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American Revolution Lesson Plans

The American Revolution was a turning point in the history of the United States. Throughout the Revolution, countless key figures influenced the colonies as British forces pressed on. Starting with the infamous Shot Heard Round The World, American colonists defended the country and ultimately helped the United States become independent from England. Although many American colonists lost their lives defending their country, the American Revolution brought true freedom to the United States. These activities will help students understand key events and people in the greater context of the war.

Student Activities for American Revolution

Essential Questions for the American Revolution

  1. What is the significance of major, pivotal battles, including Lexington/Concord, Bunker (Breed’s) Hill, and Yorktown?
  2. What were the major advantages and disadvantages of both the British and American forces during the war?
  3. How did each side perform in pivotal battles?
  4. Who were the major key figures and leaders of the revolution?
  5. What roles did the key figures play and how did their actions affect the outcome of the war?
  6. How did the American colonists eventually achieve victory?
  7. How did ideas of independence, nationalism, patriotism, and civil liberties serve as driving forces for the Americans during the revolution?
  8. What is the significance of the Treaty of Paris?
  9. How did Americans initially handle their new-found independence?

American Revolution

Before the United States of America existed as a country, the people who lived in the area were colonists from Great Britain. Great Britain commanded the largest empire the world had ever known, and the American Colonies were just a part of it. As colonists, the American people were not given the same treatment and consideration as “true” British citizens. The colonists did not have representation in Parliament, they had to pay different taxes, they were prohibited from expanding into new territory, and they were forced to house and feed British soldiers after the Quartering Act of 1765. The American people eventually fought to be free from oppression.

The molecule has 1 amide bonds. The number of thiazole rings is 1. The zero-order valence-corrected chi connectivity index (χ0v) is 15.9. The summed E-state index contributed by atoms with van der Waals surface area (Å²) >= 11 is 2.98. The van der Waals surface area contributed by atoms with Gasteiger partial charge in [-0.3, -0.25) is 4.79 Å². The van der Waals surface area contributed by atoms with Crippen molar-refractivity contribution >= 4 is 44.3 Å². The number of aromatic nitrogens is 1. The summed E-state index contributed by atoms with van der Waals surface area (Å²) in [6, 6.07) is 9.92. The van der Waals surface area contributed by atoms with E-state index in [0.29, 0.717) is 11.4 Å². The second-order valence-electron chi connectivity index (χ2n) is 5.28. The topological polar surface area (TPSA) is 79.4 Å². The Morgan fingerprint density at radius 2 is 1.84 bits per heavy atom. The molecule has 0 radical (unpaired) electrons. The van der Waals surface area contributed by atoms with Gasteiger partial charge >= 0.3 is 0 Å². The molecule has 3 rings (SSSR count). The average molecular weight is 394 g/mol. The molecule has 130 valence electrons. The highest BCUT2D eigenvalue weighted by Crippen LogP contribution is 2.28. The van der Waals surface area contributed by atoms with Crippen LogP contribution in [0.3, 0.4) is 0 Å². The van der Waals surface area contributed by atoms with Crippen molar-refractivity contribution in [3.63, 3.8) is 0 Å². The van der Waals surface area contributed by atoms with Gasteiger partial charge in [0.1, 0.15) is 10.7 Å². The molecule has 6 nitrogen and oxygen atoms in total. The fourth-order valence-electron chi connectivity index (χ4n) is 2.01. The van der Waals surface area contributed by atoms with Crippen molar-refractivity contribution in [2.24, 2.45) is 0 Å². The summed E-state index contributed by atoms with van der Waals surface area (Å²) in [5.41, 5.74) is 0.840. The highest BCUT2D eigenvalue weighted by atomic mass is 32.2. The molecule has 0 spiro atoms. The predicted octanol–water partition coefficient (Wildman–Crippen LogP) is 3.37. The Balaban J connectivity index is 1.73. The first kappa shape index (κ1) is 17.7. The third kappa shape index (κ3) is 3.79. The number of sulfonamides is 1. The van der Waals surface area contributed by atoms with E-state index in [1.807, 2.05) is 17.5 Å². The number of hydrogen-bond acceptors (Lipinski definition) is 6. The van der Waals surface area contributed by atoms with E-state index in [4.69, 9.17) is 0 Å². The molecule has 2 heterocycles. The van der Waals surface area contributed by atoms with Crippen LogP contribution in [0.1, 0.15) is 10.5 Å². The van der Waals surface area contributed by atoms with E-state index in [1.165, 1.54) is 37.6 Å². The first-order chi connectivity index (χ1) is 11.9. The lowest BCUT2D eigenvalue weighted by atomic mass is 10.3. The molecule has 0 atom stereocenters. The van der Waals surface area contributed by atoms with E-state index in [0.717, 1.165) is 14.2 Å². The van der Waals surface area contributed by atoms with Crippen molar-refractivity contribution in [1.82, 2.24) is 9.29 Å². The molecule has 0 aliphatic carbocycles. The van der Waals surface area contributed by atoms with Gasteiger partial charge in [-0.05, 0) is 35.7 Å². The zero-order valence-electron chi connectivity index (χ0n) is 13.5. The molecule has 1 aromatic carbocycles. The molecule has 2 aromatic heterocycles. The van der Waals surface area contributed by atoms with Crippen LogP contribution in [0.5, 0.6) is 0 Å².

The war began with what many call “The Shot Heard Round the World”, which may indeed be true, since the British Empire controlled vast land across the entire world. American colonists began their fight for self-control and independence at the Battle of Lexington and Concord, and from there, history was forever changed. To grasp the holistic perspective of how the war was fought as well as its significance in history, one must understand pivotal battles, the men that led each nation’s forces, and what ultimately brought on the demise of the British forces and the welcoming of an entirely new nation: The United States of America.